KAFE is a two-level organic cafe serving excellent food on the main Jln Hanoman road. A haunt for expats, yogis fresh from class, backpackers huddled around their devices caning the wi-fi and couples enjoying a good bottle of wine, it has something for everyone. Not deterred by the slow service on our first visit for dinner we returned for lunch as the food was worth a second chance (the service and the wi-fi were better second time round too). Refusing to serve soft drinks everything is fresh, healthy and good value, the juices were so good. Add in daily specials, salads, mains, loads of veggie treats and good coffee and you can see why KAFE is so popular. Affiliated to Yoga Barn they have a small outlet there in the garden too called Little K. Definitely worth a visit, my advice would be to grab a seat upstairs on the big cushions or balcony.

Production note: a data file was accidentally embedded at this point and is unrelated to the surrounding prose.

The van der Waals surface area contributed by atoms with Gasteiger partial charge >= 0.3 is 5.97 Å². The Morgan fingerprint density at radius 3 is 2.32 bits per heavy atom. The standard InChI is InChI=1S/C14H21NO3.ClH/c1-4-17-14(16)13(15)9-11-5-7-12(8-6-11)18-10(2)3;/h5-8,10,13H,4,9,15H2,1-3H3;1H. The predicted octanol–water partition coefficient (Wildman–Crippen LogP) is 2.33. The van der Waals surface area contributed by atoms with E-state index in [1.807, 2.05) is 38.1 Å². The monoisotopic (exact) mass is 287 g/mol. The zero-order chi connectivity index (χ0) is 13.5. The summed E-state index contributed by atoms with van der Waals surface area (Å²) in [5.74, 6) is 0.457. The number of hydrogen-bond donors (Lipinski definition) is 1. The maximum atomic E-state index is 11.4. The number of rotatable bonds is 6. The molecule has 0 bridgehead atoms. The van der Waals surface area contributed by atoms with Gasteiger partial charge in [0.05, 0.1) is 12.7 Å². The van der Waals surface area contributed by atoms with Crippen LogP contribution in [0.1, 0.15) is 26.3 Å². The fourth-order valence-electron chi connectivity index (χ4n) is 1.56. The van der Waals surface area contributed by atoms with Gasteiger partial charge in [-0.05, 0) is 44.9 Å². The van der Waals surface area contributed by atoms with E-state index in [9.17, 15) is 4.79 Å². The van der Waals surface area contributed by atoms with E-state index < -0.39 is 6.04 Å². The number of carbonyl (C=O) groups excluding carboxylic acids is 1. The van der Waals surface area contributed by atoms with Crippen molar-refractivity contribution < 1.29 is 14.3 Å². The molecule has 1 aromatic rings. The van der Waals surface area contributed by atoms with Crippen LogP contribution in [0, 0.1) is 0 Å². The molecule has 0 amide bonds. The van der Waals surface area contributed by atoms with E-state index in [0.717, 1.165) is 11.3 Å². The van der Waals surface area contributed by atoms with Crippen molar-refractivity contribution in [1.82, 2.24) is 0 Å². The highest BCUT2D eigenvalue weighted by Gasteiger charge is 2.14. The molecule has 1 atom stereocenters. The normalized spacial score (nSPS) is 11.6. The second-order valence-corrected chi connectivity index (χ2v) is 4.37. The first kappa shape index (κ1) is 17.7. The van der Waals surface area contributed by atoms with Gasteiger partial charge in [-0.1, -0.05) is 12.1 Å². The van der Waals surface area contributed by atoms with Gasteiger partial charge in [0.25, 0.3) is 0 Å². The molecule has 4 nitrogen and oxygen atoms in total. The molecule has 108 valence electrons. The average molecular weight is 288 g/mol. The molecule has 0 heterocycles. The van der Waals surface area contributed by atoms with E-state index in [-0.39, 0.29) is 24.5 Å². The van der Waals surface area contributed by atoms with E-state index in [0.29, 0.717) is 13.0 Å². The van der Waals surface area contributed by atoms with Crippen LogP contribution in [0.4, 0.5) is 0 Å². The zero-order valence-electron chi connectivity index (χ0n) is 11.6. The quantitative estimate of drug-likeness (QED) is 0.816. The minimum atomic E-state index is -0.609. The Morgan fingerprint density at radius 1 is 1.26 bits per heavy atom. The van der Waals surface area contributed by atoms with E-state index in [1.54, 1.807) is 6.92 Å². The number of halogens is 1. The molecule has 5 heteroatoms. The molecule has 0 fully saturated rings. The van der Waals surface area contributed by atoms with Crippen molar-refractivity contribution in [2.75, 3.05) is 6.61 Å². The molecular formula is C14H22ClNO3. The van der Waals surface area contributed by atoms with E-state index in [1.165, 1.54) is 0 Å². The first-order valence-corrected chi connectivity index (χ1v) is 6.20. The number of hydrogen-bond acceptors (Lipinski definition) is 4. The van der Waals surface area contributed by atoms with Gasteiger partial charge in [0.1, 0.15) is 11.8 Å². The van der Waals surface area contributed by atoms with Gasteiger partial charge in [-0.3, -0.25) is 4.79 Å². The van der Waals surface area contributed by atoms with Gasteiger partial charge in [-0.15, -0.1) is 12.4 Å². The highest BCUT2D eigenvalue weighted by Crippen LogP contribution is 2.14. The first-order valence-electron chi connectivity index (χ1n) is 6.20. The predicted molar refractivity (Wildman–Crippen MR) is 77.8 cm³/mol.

Naughty Nuri’s Warung and Grill is a renowned and busy expat hangout mainly due to its potent martinis and mention in every guide-book. Located next to Room 4 Dessert it attracts new customers with the aroma of its large smokey barbecue on the street filled with ribs, steaks and burgers. The large wooden tables are hard to come by so it’s a share your space kind of place and we were joined by a lovely extended Australian family from Perth and their driver Dewa (who we subsequently hired for three days), definitely one of the great things about travelling is the people who you meet along the way! The restaurant has benefitted from a stamp of approval by celebrity chef Anthony Bourdain who claimed the martinis are the best he has sampled outside of New York.
Barcelona (La Xurreria) is a tiny tapas bar we stumbled across while walking up Monkey Forest Road. The owner, Pablo is an eccentric Spanish chap who offers a small menu of authentic and tasty tapas and large jugs of sangria from his open-fronted bijou restaurant. Great atmosphere and loud music complete the scene, look out for it though as it’s easy to miss and definitely order the churros with dulce de leche sauce!